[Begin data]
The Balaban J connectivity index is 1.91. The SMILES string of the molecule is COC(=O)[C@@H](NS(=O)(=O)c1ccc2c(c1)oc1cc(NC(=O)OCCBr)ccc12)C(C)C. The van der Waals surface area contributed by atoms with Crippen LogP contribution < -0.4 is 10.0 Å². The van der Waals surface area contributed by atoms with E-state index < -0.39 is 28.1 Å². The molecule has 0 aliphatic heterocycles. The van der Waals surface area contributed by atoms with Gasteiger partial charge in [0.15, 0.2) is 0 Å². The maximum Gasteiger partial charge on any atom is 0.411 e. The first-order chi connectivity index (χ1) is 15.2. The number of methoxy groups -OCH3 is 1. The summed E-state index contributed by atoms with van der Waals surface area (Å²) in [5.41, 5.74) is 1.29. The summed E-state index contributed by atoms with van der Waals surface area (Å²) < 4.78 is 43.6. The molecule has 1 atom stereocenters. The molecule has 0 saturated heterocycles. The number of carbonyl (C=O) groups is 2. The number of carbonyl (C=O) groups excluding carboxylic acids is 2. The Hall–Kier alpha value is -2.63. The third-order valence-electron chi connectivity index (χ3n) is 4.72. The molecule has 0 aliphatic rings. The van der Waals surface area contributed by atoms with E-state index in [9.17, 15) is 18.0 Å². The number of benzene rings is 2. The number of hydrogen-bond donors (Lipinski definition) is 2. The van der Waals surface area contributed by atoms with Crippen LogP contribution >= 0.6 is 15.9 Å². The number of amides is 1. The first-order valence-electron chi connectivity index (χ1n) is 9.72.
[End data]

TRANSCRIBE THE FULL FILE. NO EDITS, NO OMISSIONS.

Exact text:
The Balaban J connectivity index is 1.91. The SMILES string of the molecule is COC(=O)[C@@H](NS(=O)(=O)c1ccc2c(c1)oc1cc(NC(=O)OCCBr)ccc12)C(C)C. The van der Waals surface area contributed by atoms with Crippen LogP contribution < -0.4 is 10.0 Å². The van der Waals surface area contributed by atoms with E-state index < -0.39 is 28.1 Å². The molecule has 0 aliphatic heterocycles. The van der Waals surface area contributed by atoms with Gasteiger partial charge in [0.15, 0.2) is 0 Å². The maximum Gasteiger partial charge on any atom is 0.411 e. The first-order chi connectivity index (χ1) is 15.2. The number of methoxy groups -OCH3 is 1. The summed E-state index contributed by atoms with van der Waals surface area (Å²) in [5.41, 5.74) is 1.29. The summed E-state index contributed by atoms with van der Waals surface area (Å²) < 4.78 is 43.6. The molecule has 1 atom stereocenters. The molecule has 0 saturated heterocycles. The number of carbonyl (C=O) groups is 2. The number of carbonyl (C=O) groups excluding carboxylic acids is 2. The Hall–Kier alpha value is -2.63. The third-order valence-electron chi connectivity index (χ3n) is 4.72. The molecule has 0 aliphatic rings. The van der Waals surface area contributed by atoms with E-state index in [9.17, 15) is 18.0 Å². The number of benzene rings is 2. The number of hydrogen-bond donors (Lipinski definition) is 2. The van der Waals surface area contributed by atoms with Crippen LogP contribution >= 0.6 is 15.9 Å². The number of amides is 1. The first-order valence-electron chi connectivity index (χ1n) is 9.72.